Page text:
This was an amazing concept and an equally amazing read! Multiple plays organized to be viewed as if channel surfing with funny twists and turns. No traditional play writing here. Moves quickly can (and probably should be) read in one sitting.
If you like farcical plays then this is for you!
Joe
Jun 04, 2012 Joe rated it liked it


An interesting idea. I actually worked with a group one to combine a smattering of Shakespeare's plays together, I'm not sure my students would really enjoy this. Perhaps after they had been introduced to all the genres used in Zap, they would appreciate it.
Joant
May 31, 2008 Joant rated it really liked it
Shelves: young-adult
Fleischman is so clever, but his cleverness never detract from his great stories!.. Here he writes a play that is 6-7 plays within the play. The audience gets to "change channels" and the actors change plays. Yet a story gets told here. I liked this.
Kelli
Dec 06, 2010 Kelli rated it it was amazing
This is a play our drama class did a few years ago. I remember it as funny, so I'm reading it to see if I want to teach it next year.

This is hilarious. :) I definitely recommend it. I hope the drama class does it again sometime.
Abby Connell
Oct 30, 2012 Abby Connell rated it liked it
This is a good, quick read, which combines a variety of play genres into one play designed for high schools. It's a really cute book, but doesn't provoke any thought and hasn't changed the way I live my life in any way.
Chris
May 11, 2011 Chris rated it really liked it
The author said that he wrote this play because he was tired of seeing Grease and Romeo and Juliet being performed by the High Schools around his hometown. It is pretty funny.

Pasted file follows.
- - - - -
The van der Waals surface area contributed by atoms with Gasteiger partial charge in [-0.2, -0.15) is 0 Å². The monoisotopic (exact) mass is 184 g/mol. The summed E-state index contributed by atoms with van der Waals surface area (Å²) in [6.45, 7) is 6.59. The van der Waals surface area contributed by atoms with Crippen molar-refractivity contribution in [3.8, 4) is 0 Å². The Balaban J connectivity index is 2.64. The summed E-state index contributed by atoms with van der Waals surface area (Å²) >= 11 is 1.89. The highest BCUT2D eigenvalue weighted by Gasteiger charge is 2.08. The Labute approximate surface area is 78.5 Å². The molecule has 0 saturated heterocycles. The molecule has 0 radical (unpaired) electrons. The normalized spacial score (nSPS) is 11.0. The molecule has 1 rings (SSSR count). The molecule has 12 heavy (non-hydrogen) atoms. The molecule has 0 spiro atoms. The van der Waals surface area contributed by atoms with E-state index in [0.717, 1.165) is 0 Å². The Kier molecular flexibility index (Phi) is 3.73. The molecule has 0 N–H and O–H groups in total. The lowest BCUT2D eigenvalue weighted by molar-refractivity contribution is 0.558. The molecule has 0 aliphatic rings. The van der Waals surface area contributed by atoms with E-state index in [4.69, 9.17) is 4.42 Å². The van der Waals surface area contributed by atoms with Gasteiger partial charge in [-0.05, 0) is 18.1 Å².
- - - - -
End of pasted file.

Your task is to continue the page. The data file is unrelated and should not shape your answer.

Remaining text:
Jamie
Mar 19, 2008 Jamie rated it it was ok
Shelves: 14-16, drama
I think this is better in idea than practice. Very narrow appeal, and the epitome of a skinny book not being perfect for reluctant readers. A little self-indulgent.
Dortha
Feb 06, 2008 Dortha rated it it was amazing
Recommends it for: anyone
I am actually performing this and it is a lot of fun. I play Irina, the Russian with a fake but. If you have a big cast and no money than this is the show for you!
Bella
Apr 27, 2009 Bella rated it it was amazing
Really interesting. It seems like a really fun play to do, albeit definitely confusing when just being read. I'd love to actually do the production one day.
Michelle
May 15, 2011 Michelle rated it it was ok  ·  review of another edition
I think this book had potential, and I probably would like it on stage. However, I just couldn't get into it and I got very confused by all the characters.
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Paul Fleischman grew up in Santa Monica, California. The son of well-known children's novelist Sid Fleischman, Paul was in the unique position of having his famous father's books read out loud to him by the author as they were being written. This experience continued throughout his childhood.
Paul followed in his father's footsteps as an author of books for young readers, and in 1982 he released